I have finally found the best way to describe anxiety: It’s like walking a tightrope made eggshells, (up on your tiptoes, cringing all the while), over a dark, roiling sea of panic without a safety net. You feel like you’re skittering dangerously on ice, and no one sees or understands the heart pounding panic seething through you. It’s all you can do to keep your mask in place and act normal when others are around. All you can think is: “Please go away I need to be alone my mask is slipping stop talking go away oh god don’t ask me how am”. All the while, you’re feeling the panic ramp up another notch, and you’re doing your best to keep it contained.
Anxiety is weird. Often times, the more you try to calm down, the worse it gets. You could be having a great day, then get totally broadsided by the freight train that it is without notice. It just comes out of nowhere.
Anxiety is cruel. It makes you worry unnecessarily about even the most inconsequential things to the point that it triggers a panic attack at worst, or keeps you on the edge of tears, off balance, and skittering on that ice again, at the least.
Anxiety doesn’t care about your plans, your work schedule, get togethers with family and friends, errands, appointments…not one damn bit.
In fact, it revels in broadsiding you out of nowhere, thereby ruining your day. It delights in every hour you spend in sick dread, on the verge of tears, feeling weak and vulnerable. It is the most common form of mental illness, as, in its various forms, it affects around 40 million people age 18 and older. It develops due to complex risk factors, such as genetics, brain chemistry, personality and life events. Women are twice as likely to suffer from it, and it’s common for anxiety sufferers to develop depression. Additionally, PTSD and OCD are closely related to anxiety disorders, so can also suffer from those, as well as the depression.
Don’t be afraid to talk to your doctor. Try the breathing/grounding techniques, get therapy, take the meds. Do what YOU need to get better. Don’t just do nothing. There’s no one way to treat anxiety disorders, so be your own advocate, and get help-see your doctor. I cannot stress that enough!
I had my first panic attack about seventeen years ago. My husband had been in a horrendous wreck, and I’d been caring for him as well as working full time, and three or four days a week, I’d have to race home, get my husband, and go right back to town to get him to his physical therapy appointments. Everything was on my shoulders. When he was released to go back to work, it felt like the weight of the world was lifted from me. So much so, that I fell apart.
It happened one ordinary Spring evening. We were done with supper, I was cleaning up the kitchen, my husband was on the phone with a buddy, and our daughter was watching tv. I remember telling my husband I was going to go lie down for a few minutes, as I was just exhausted.
I lay down on the bed, and immediately started feeling weird. I could feel my heart pounding, my chest felt tight, and my breathing became erratic. I sat up, rubbing my chest, thinking, omg, is this a heart attack? The more I tried to calm myself, the worse it got.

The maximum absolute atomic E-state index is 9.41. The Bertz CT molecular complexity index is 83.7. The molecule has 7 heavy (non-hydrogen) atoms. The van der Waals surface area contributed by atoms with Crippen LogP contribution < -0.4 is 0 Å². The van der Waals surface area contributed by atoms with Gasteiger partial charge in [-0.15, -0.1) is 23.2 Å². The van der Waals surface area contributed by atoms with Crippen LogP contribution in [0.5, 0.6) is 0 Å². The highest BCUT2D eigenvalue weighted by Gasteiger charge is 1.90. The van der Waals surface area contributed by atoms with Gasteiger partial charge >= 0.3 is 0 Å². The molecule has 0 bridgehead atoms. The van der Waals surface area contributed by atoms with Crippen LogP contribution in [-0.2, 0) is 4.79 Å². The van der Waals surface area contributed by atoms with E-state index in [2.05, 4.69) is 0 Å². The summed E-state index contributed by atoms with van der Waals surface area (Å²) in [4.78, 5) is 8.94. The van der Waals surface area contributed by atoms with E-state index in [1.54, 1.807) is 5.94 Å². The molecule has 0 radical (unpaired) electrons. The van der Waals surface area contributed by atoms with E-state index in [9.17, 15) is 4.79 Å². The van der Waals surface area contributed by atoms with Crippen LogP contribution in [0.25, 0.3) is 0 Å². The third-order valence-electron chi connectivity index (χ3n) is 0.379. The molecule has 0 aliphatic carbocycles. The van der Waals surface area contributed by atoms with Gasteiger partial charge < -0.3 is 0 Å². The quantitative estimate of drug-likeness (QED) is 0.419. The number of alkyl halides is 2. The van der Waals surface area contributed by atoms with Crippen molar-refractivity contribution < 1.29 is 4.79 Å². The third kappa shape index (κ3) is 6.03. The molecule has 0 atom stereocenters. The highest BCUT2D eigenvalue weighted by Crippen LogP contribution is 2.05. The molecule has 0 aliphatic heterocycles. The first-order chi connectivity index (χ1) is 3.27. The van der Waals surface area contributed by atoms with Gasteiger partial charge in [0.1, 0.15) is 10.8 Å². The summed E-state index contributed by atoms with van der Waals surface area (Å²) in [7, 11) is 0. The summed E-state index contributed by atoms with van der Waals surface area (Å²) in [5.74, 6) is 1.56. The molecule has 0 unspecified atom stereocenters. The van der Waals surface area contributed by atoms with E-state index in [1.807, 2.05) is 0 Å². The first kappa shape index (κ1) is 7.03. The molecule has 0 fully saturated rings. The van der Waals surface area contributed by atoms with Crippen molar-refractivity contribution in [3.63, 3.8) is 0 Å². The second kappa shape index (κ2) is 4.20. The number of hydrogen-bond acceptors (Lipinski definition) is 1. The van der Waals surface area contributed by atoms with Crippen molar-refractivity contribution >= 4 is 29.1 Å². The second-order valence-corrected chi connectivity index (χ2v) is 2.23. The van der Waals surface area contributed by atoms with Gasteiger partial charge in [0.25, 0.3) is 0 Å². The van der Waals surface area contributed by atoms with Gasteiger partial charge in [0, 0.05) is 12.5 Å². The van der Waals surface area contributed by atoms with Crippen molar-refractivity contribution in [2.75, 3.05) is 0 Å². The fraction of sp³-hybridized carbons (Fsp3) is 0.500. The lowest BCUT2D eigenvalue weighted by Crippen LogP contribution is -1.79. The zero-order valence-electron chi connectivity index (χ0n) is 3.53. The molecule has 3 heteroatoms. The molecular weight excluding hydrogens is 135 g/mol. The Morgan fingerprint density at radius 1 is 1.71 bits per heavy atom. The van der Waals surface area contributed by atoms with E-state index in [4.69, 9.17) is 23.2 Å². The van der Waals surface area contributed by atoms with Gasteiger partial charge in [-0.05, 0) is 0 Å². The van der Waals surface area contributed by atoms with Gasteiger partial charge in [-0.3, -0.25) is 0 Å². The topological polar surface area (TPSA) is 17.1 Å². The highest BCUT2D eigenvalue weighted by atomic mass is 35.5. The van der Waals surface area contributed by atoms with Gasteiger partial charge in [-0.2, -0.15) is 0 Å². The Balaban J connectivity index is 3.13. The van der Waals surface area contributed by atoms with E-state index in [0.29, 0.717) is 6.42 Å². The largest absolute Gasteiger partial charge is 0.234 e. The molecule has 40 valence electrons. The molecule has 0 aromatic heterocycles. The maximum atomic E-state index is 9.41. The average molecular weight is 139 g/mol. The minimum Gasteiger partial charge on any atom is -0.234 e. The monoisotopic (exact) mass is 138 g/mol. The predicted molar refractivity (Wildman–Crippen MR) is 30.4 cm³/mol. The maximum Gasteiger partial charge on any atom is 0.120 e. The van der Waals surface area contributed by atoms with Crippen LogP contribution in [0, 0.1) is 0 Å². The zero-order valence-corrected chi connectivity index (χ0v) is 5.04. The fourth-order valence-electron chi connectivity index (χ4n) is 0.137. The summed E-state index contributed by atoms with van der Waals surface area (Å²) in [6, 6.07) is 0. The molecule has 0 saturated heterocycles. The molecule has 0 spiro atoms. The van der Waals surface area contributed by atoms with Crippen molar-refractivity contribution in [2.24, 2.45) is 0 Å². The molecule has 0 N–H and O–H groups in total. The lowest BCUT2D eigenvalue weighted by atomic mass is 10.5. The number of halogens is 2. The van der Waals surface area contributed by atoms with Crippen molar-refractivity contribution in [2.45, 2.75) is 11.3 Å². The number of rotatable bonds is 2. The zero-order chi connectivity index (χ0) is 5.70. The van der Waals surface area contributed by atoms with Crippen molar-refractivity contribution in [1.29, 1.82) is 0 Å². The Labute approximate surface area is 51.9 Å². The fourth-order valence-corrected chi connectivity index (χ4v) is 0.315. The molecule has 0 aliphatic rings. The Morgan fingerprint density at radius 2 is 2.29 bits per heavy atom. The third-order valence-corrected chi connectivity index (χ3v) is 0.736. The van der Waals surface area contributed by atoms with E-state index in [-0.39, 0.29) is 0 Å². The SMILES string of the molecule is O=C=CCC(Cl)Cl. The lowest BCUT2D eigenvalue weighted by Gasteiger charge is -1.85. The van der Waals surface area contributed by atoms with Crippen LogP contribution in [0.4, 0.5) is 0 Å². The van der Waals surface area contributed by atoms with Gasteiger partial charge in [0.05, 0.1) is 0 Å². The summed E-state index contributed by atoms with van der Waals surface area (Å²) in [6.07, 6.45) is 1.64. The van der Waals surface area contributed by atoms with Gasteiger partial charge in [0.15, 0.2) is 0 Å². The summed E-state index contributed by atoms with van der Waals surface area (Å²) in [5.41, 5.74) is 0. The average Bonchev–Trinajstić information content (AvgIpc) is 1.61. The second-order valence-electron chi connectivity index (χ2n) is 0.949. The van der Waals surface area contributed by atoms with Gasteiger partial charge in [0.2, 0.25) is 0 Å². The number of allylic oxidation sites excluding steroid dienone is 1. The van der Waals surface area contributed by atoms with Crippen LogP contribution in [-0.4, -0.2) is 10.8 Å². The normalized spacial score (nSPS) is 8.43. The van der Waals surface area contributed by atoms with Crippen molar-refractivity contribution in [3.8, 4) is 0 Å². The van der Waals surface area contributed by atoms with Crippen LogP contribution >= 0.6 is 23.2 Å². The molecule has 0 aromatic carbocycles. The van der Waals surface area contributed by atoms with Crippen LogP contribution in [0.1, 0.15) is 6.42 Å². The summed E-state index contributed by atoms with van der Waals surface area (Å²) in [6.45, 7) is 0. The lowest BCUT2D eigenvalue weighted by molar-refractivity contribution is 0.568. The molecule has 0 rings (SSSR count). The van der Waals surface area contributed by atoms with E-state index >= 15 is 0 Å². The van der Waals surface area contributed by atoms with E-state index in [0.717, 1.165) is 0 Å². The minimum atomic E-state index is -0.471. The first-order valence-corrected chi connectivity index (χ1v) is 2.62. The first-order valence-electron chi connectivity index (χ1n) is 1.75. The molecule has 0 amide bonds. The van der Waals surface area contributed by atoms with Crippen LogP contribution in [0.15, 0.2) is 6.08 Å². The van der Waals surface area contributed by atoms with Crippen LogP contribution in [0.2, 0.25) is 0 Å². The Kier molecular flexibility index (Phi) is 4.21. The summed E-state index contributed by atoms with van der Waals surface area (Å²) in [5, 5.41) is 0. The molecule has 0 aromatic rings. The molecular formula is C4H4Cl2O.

I jumped out of bed, ran to the front room, told my husband, “I don’t feel right”, and promptly lost all strength and started shaking violently. My husband and daughter got me into bed, sat with me, and I immediately started feeling better. I put the incident out if my mind, and life went on.
After a couple of weeks, I noticed I felt really fidgety, my right eyelid would twitch, and I just felt off. When I went for my annual, I mentioned it to my doctor. I went home with a low dose, mild antidepressant.
I did feel better, no anxiety, no twitching, nothing. And that was the problem. I. Felt. Nothing. I didn’t care about anything. You could have told me the world was going to blow up in ten minutes, and I would have just shrugged. I took meds for a year, and spent that year learning the signals that my anxiety was ramping up and how to calm and distract myself when I felt them coming on. I describe the way it made me feel then, and still does occasionally, as “the vomity blackness”. I felt that if I were to fall to my knees and vomit, it would be all this blackness.
I dealt with it pretty well over the next few years, using techniques I learned during the year I took the meds; deep, slow breathing, grounding, distraction with something requiring focus, writing…and, for the most part, I had few episodes.
That all changed in 2008, when I came home to the front door kicked in. Fortunately, they only took my husband’s pain meds and an old .22 revolver from the 50’s that was my dad’s.
This set off a new round of anxiety, which, after about six months or so, developed into a fear of leaving the house. It’s something I still deal with, not as much this past year, but I know that if I get over tired, I’ll have an episode.
It was really bad for a while. I would generally use up all my PTO within the first few months of the year. I would be ready to leave, had my coat on, purse, lunch, totebag, truck running…and there I’d be, standing in the kitchen, tears streaming, feeling shaky and sick…as soon as I made the decision to stay home, it would be like a huge stone being lifted off my shoulders, and I would feel better immediately. Other times I’ve left for work, late, my pace getting slower and slower, until, about a mile from work, I’d turn around and go back home.
For me, meds are off the table. I don’t like the mindlessness of them. I deal pretty well with my anxiety these days, though I still don’t like leaving home, and sometimes social situations, even with people I know and love, flip me out, and I stay home. In the crazy world we live in, home often feels like the only safe place.